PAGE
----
“We don’t hafta worry ’bout Matt Ridley. There was a report from the trial of Jed Butler in yesterday’s paper. It was held out in…”

Ah. So it ain’t just his new interest in the newspaper business making Heyes grab any journal he can get his hands on these days. He’s been waiting.

“…Y’know – the county town. Ridley was in court giving evidence and he’ll be off to spend his bounty somewhere a mite livelier than Arcadia, huh?”

Silence. I have nothing to say.

More quietly, “I’m going, Kid. You don’t hafta come. No hard feelings.”

That’s that then. I inhale deeply, square my shoulders and look him straight in the face. “Which train are we takin’?”

And, you know what? If it wasn’t for Heyes being – whatever – I’d like to go back, too.


The next morning, on the train, I hafta listen to Heyes trying to convince me going back to Arcadia isn’t a dumb idea. I don’t get to say much. Since Heyes could argue black’s white when he’s talking up a storm, you probably knew that without me telling you, huh?

“We go back, we say ‘hello’, she gets to see you walking around good as new. What’s wrong that?”

Nothing wrong with THAT. It’s the rest.

“Arcadia’s a nice quiet town, the kinda town we like. Just a friendly visit, Kid… Doesn’t hafta be any more than, does it?”

Yeah, right.

“I thought we once agreed, Heyes – we never turn a lady into a ‘good friend’.”

He pauses.

“Yeah, but look at this logically, Kid. Let’s suppose – just for the sake of argument – your suspicions are right and I’ve a soft spot for the doc. I’m not saying that’s true – but let’s suppose it – hypothetical like…”

Hypothetical? I guess he looked it up and it means ‘plain as the nose on your face’, huh?

“What possible outcomes does that give us? I see a couple straight off…”

Oh, sheesh. Maybe I’ll get lucky. Maybe the train’ll get held up.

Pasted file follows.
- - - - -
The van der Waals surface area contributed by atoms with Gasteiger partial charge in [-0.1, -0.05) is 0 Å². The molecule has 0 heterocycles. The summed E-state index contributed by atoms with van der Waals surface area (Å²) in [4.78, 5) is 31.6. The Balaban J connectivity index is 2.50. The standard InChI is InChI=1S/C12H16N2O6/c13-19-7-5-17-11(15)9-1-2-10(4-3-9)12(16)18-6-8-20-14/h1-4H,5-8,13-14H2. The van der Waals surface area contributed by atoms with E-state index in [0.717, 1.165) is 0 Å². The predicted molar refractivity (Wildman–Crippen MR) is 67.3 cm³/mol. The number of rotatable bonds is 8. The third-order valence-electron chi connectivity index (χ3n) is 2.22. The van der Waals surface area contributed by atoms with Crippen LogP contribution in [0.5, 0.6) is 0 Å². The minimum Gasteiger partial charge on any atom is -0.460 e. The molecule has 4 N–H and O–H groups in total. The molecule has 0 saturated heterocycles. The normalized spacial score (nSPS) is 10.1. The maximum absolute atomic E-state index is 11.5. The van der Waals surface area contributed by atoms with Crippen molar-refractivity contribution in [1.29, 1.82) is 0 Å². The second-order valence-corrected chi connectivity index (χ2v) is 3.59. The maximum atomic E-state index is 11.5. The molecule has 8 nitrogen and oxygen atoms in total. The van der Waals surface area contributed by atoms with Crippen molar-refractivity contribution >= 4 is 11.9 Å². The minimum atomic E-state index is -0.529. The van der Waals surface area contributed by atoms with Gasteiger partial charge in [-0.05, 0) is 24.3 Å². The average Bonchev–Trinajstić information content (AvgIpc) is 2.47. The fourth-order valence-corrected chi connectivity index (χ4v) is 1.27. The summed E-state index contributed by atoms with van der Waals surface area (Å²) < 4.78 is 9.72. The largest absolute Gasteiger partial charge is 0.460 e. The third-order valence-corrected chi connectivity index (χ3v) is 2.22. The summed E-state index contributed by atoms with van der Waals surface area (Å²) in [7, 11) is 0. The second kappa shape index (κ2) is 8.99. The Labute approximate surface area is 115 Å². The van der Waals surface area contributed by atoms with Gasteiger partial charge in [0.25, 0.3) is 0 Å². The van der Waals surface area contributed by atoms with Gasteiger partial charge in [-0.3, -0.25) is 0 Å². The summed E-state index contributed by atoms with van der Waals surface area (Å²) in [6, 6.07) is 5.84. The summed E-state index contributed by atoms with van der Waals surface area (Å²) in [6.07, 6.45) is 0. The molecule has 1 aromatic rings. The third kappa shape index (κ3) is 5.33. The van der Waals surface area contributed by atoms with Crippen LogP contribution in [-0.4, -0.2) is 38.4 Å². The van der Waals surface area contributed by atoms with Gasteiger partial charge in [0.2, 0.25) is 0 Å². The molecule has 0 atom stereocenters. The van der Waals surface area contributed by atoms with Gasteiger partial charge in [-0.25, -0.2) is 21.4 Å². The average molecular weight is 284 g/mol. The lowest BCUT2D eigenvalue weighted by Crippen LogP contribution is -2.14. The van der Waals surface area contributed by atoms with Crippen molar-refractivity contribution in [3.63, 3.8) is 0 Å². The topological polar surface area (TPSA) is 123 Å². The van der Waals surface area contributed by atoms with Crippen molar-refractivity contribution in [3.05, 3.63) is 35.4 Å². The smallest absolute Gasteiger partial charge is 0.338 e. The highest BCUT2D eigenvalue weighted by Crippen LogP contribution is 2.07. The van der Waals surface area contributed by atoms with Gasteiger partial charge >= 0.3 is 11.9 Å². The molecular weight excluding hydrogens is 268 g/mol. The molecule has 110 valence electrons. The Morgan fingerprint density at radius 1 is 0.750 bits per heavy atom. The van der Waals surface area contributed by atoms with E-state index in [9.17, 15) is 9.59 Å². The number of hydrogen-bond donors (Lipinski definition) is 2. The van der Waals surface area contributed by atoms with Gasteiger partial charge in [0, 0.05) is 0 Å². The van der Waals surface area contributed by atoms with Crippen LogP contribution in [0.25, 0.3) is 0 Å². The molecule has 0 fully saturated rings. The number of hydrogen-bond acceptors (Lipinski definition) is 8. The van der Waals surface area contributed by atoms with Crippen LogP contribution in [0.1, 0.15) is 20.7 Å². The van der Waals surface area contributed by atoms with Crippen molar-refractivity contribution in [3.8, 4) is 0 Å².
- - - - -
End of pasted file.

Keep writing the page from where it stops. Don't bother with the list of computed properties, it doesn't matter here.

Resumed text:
“We go back and in five minutes flat it’s obvious she’s never given me so much as a second thought. Why should she, huh? That hug I got on the last night – she was upset; probably didn’t mean a thing. She’d probably laugh in your face if you suggested she’d be interested in someone like me. She can do better’n me, huh?”

“Sure,” I agree.

“Yeah, she…”

“She could hardly do worse,” I agree some more.

“Yeah, she…”

“Even if you weren’t wanted, you’d still be no catch. I can see that and the doc’s a dang sight smarter’n me, huh?”

“Yeah – HEY!”

“A woman like that could get someone with looks, charm, brains, money, prospects. Why settle for zero outta five?”

“I dunno, Kid. I was standing next to you mosta the time. You gotta allow that woulda made ME look good by comparison.”

I grin and decide to call that one a draw, which ain’t bad against Heyes.

“Scenario two,” pushes on Heyes.

Scenario? It’s that dang thesaurus! Every day’s ‘Big Word Day’ now.

“She’s given us a second thought or two – and none of ’em are good because she’s mad as fire we ran out without saying goodbye. And – quite right too!”

I keep my arms folded and the ‘Is zat so?!’ disbelief on my face, but – perhaps he’s right. I can’t really see Nell Meredith being a gal who you can ‘treat mean to keep her keen’. Though, you never know with women.

“Scenario three, still assuming I’ve a soft spot for the doc – and we’re still hypothetical here – it was probably brought on by being thrown together digging that bullet outta you, Kid. Maybe the situation threw a romantic light over her. I go back, take another look – wonder what all the fuss was about, end of story.”

Hmmm? Maybe. I mull on that for a second. Yeah, maybe.

If I’d ever pictured Heyes falling for anyone – which woulda been a big if – I’d have had my money on someone a lot less keen on laying down the law and, to be honest, a mite better looking than the doc.



“We’d like to see the doctor, ma’am,” says Heyes.

“Take a seat, gentlemen. He’ll be free in a few minutes.”

We arrived late last night. This morning, all bathed and barber shaved – plus haircut and bay rum for Heyes – we went to the surgery, knocking at the front not going round the back to the house entrance. We don’t recognise the young woman who let us in; I guess it might be one of Doc Cooper’s daughters. His eldest girls are – nineteen and twenty was it? – which’d be about right.

“It was Doctor Meredith we came to see, ma’am.”